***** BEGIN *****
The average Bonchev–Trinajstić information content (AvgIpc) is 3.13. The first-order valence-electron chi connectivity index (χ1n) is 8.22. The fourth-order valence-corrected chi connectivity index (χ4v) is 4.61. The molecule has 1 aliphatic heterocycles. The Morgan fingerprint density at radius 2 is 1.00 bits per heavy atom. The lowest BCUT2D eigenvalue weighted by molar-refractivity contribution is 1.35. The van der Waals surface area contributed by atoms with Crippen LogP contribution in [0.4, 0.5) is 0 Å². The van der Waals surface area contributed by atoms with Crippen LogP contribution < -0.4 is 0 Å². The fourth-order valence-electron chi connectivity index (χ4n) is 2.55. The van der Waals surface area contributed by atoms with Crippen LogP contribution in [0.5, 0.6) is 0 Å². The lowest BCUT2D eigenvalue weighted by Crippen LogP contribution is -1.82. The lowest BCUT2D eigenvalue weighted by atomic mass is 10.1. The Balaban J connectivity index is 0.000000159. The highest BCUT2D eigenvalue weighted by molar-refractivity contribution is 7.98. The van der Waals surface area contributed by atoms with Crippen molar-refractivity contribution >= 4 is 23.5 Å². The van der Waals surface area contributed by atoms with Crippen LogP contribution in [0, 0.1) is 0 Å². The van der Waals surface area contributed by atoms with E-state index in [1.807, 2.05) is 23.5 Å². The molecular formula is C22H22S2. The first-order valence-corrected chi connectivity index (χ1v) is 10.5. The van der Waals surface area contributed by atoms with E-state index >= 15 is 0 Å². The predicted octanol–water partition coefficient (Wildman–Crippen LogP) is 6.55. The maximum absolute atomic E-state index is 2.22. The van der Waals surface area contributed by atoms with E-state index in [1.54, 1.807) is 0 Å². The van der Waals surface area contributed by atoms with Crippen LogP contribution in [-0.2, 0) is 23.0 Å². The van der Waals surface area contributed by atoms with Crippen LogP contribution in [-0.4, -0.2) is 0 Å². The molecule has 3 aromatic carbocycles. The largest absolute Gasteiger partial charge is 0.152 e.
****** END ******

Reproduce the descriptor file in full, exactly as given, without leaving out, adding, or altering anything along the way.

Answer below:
The average Bonchev–Trinajstić information content (AvgIpc) is 3.13. The first-order valence-electron chi connectivity index (χ1n) is 8.22. The fourth-order valence-corrected chi connectivity index (χ4v) is 4.61. The molecule has 1 aliphatic heterocycles. The Morgan fingerprint density at radius 2 is 1.00 bits per heavy atom. The lowest BCUT2D eigenvalue weighted by molar-refractivity contribution is 1.35. The van der Waals surface area contributed by atoms with Crippen LogP contribution in [0.4, 0.5) is 0 Å². The van der Waals surface area contributed by atoms with Crippen LogP contribution < -0.4 is 0 Å². The fourth-order valence-electron chi connectivity index (χ4n) is 2.55. The van der Waals surface area contributed by atoms with Crippen LogP contribution in [0.5, 0.6) is 0 Å². The lowest BCUT2D eigenvalue weighted by Crippen LogP contribution is -1.82. The lowest BCUT2D eigenvalue weighted by atomic mass is 10.1. The Balaban J connectivity index is 0.000000159. The highest BCUT2D eigenvalue weighted by molar-refractivity contribution is 7.98. The van der Waals surface area contributed by atoms with Crippen molar-refractivity contribution >= 4 is 23.5 Å². The van der Waals surface area contributed by atoms with Crippen LogP contribution in [0, 0.1) is 0 Å². The van der Waals surface area contributed by atoms with E-state index in [1.807, 2.05) is 23.5 Å². The molecular formula is C22H22S2. The first-order valence-corrected chi connectivity index (χ1v) is 10.5. The van der Waals surface area contributed by atoms with E-state index >= 15 is 0 Å². The predicted octanol–water partition coefficient (Wildman–Crippen LogP) is 6.55. The maximum absolute atomic E-state index is 2.22. The van der Waals surface area contributed by atoms with E-state index in [1.54, 1.807) is 0 Å². The van der Waals surface area contributed by atoms with Crippen LogP contribution in [-0.2, 0) is 23.0 Å². The van der Waals surface area contributed by atoms with Crippen LogP contribution in [-0.4, -0.2) is 0 Å². The molecule has 3 aromatic carbocycles. The largest absolute Gasteiger partial charge is 0.152 e.